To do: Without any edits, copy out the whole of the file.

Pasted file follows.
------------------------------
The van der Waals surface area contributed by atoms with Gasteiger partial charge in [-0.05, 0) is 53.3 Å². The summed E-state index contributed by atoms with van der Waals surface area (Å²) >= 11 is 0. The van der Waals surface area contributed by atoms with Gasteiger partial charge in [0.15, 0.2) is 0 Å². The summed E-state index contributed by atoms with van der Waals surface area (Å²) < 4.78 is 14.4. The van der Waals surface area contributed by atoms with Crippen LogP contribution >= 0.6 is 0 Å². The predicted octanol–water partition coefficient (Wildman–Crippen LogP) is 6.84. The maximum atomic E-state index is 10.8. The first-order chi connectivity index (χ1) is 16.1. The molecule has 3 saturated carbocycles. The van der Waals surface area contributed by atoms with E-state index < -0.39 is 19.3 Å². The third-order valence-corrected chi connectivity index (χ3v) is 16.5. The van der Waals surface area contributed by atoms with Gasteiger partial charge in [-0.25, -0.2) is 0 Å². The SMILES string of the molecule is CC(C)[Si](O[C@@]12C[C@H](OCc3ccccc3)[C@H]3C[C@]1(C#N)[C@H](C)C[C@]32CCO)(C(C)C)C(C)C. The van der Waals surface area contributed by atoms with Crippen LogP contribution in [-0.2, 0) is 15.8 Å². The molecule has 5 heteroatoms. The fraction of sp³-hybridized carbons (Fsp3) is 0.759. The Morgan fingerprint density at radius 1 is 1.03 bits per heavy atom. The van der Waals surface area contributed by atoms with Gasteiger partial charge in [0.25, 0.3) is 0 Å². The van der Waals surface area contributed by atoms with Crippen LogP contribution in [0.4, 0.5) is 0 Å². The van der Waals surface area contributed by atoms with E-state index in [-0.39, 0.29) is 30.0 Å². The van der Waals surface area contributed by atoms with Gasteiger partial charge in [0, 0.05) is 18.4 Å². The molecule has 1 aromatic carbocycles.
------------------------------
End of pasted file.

The van der Waals surface area contributed by atoms with Gasteiger partial charge in [-0.05, 0) is 53.3 Å². The summed E-state index contributed by atoms with van der Waals surface area (Å²) >= 11 is 0. The van der Waals surface area contributed by atoms with Gasteiger partial charge in [0.15, 0.2) is 0 Å². The summed E-state index contributed by atoms with van der Waals surface area (Å²) < 4.78 is 14.4. The van der Waals surface area contributed by atoms with Crippen LogP contribution >= 0.6 is 0 Å². The predicted octanol–water partition coefficient (Wildman–Crippen LogP) is 6.84. The maximum atomic E-state index is 10.8. The first-order chi connectivity index (χ1) is 16.1. The molecule has 3 saturated carbocycles. The van der Waals surface area contributed by atoms with E-state index < -0.39 is 19.3 Å². The third-order valence-corrected chi connectivity index (χ3v) is 16.5. The van der Waals surface area contributed by atoms with Gasteiger partial charge in [-0.25, -0.2) is 0 Å². The SMILES string of the molecule is CC(C)[Si](O[C@@]12C[C@H](OCc3ccccc3)[C@H]3C[C@]1(C#N)[C@H](C)C[C@]32CCO)(C(C)C)C(C)C. The van der Waals surface area contributed by atoms with Crippen LogP contribution in [-0.2, 0) is 15.8 Å². The molecule has 5 heteroatoms. The fraction of sp³-hybridized carbons (Fsp3) is 0.759. The Morgan fingerprint density at radius 1 is 1.03 bits per heavy atom. The van der Waals surface area contributed by atoms with Gasteiger partial charge in [0.25, 0.3) is 0 Å². The van der Waals surface area contributed by atoms with Crippen LogP contribution in [0.4, 0.5) is 0 Å². The van der Waals surface area contributed by atoms with E-state index in [-0.39, 0.29) is 30.0 Å². The van der Waals surface area contributed by atoms with Gasteiger partial charge in [0, 0.05) is 18.4 Å². The molecule has 1 aromatic carbocycles.